A Gift of Winter White Roses
Sweet Peas

Centerpiece Rose Bouquet


Pink Gruss an Aachen in a detail from our centerpiece bouquet.

It’s the third day of New Year 2009 and here I am posting the how-tos from 2008’s Thanksgiving centerpiece. I didn’t make time for it last year, but now that the garden is barren, and I’m already longing for roses, why not luxuriate in these beauties.

On November 27, my garden offered sumptuous roses in many colors – red, magenta, peach, pale pink, yellow, deep burgundy. You might wonder how so many brilliant divas might harmonize together in one centerpiece.


Grouping the roses by color does the trick and avoids a spotty, jumbled look. Figure out where and what color to start with and then place the rest of the colors by whim and intuition. It also helps to have a stunning filler like these red-leafed grape leaves.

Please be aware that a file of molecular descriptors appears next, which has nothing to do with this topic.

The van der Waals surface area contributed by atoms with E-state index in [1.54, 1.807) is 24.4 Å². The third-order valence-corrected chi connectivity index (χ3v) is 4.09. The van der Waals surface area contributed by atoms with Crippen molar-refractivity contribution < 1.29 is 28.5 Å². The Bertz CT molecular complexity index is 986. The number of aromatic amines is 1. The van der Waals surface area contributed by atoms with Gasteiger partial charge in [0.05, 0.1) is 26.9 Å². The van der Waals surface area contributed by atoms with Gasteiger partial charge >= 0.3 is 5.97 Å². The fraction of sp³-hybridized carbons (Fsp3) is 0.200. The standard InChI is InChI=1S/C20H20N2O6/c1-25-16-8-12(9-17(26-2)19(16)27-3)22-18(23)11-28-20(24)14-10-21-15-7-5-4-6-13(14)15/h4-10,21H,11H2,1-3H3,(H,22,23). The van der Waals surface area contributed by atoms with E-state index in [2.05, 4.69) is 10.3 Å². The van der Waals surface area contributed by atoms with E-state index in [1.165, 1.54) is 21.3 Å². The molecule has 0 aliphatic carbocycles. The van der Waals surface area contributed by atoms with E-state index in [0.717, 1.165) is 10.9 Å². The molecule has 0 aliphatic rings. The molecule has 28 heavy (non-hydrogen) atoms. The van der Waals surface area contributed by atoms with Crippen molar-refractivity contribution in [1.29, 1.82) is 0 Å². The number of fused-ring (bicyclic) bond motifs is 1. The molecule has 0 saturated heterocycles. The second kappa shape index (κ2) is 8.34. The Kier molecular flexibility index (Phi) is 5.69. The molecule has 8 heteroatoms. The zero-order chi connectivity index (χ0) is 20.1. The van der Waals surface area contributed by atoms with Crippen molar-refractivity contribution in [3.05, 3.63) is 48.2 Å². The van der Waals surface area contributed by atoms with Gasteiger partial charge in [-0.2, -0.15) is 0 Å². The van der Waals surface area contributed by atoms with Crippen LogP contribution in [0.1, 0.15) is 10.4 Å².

Vitis vinifera ‘Purpurea’
is one of my favorite plants. It doesn’t start out this dark – the first leaves are silvery olive. It grows on our front fence near red roses. Each of its many growth stages is a thrill.


Here's one side of the finished bouquet. The narrow copper container only measures  9" long x 3.5" wide x 4.5" high.

Notice how far the bouquet extends beyond the container’s boundaries. Since our dining table would be a long rectangle, I tried to make it overlap at each end as much as I could. The piece turned out to have two distinct personalities. Guests had fun choosing which roses they wanted to face. I sat on the pink side.


The peach-burgundy side has a totally different look.

Rose arranging, like good cooking, requires quality ingredients– nice container, great filler, and ample, fresh blooms. Some of the roses included: Redcoat, Pat Austin, Apricot Nectar, Yves Piaget, Pink Gruss an Aachen, and The Prince. One lemon, a few pomegranates, and Rugosa and Kathleen hips rounded out the mix.


The assembled materials ready for arranging.

Grouping colors and similar blooms works well with all kinds of flowers, not just roses. Large and loose bouquets also work with this method. The arranging process becomes more streamlined, with fewer decisions.